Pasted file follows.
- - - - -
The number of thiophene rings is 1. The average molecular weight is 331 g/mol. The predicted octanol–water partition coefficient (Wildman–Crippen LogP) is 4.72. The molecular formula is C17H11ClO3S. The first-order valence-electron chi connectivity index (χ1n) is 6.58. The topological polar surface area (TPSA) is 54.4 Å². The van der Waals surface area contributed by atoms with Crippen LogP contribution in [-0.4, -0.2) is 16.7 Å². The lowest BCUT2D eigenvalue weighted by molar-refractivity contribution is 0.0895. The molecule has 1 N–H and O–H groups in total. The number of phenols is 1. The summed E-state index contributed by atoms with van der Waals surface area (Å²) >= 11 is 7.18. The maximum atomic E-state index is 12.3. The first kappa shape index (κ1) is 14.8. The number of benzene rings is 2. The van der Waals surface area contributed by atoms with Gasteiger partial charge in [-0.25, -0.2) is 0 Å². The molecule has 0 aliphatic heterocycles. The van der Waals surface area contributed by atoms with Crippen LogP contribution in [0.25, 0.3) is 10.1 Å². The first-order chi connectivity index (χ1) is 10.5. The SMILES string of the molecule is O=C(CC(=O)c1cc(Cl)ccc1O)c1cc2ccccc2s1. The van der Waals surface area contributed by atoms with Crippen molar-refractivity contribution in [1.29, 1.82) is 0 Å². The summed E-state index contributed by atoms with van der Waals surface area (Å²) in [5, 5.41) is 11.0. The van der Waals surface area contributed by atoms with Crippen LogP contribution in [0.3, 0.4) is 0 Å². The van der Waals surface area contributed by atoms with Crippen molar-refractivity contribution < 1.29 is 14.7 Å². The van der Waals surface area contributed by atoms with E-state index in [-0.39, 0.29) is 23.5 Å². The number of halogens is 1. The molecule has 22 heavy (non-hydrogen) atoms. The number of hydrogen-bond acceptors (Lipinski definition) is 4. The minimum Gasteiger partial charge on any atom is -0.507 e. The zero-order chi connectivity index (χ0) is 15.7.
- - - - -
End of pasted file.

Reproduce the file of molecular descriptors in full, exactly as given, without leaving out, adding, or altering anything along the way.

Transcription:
The number of thiophene rings is 1. The average molecular weight is 331 g/mol. The predicted octanol–water partition coefficient (Wildman–Crippen LogP) is 4.72. The molecular formula is C17H11ClO3S. The first-order valence-electron chi connectivity index (χ1n) is 6.58. The topological polar surface area (TPSA) is 54.4 Å². The van der Waals surface area contributed by atoms with Crippen LogP contribution in [-0.4, -0.2) is 16.7 Å². The lowest BCUT2D eigenvalue weighted by molar-refractivity contribution is 0.0895. The molecule has 1 N–H and O–H groups in total. The number of phenols is 1. The summed E-state index contributed by atoms with van der Waals surface area (Å²) >= 11 is 7.18. The maximum atomic E-state index is 12.3. The first kappa shape index (κ1) is 14.8. The number of benzene rings is 2. The van der Waals surface area contributed by atoms with Gasteiger partial charge in [-0.25, -0.2) is 0 Å². The molecule has 0 aliphatic heterocycles. The van der Waals surface area contributed by atoms with Crippen LogP contribution in [0.25, 0.3) is 10.1 Å². The first-order chi connectivity index (χ1) is 10.5. The SMILES string of the molecule is O=C(CC(=O)c1cc(Cl)ccc1O)c1cc2ccccc2s1. The van der Waals surface area contributed by atoms with Crippen molar-refractivity contribution in [1.29, 1.82) is 0 Å². The summed E-state index contributed by atoms with van der Waals surface area (Å²) in [5, 5.41) is 11.0. The van der Waals surface area contributed by atoms with Crippen LogP contribution in [0.3, 0.4) is 0 Å². The van der Waals surface area contributed by atoms with Crippen molar-refractivity contribution < 1.29 is 14.7 Å². The van der Waals surface area contributed by atoms with E-state index in [-0.39, 0.29) is 23.5 Å². The number of halogens is 1. The molecule has 22 heavy (non-hydrogen) atoms. The number of hydrogen-bond acceptors (Lipinski definition) is 4. The minimum Gasteiger partial charge on any atom is -0.507 e. The zero-order chi connectivity index (χ0) is 15.7.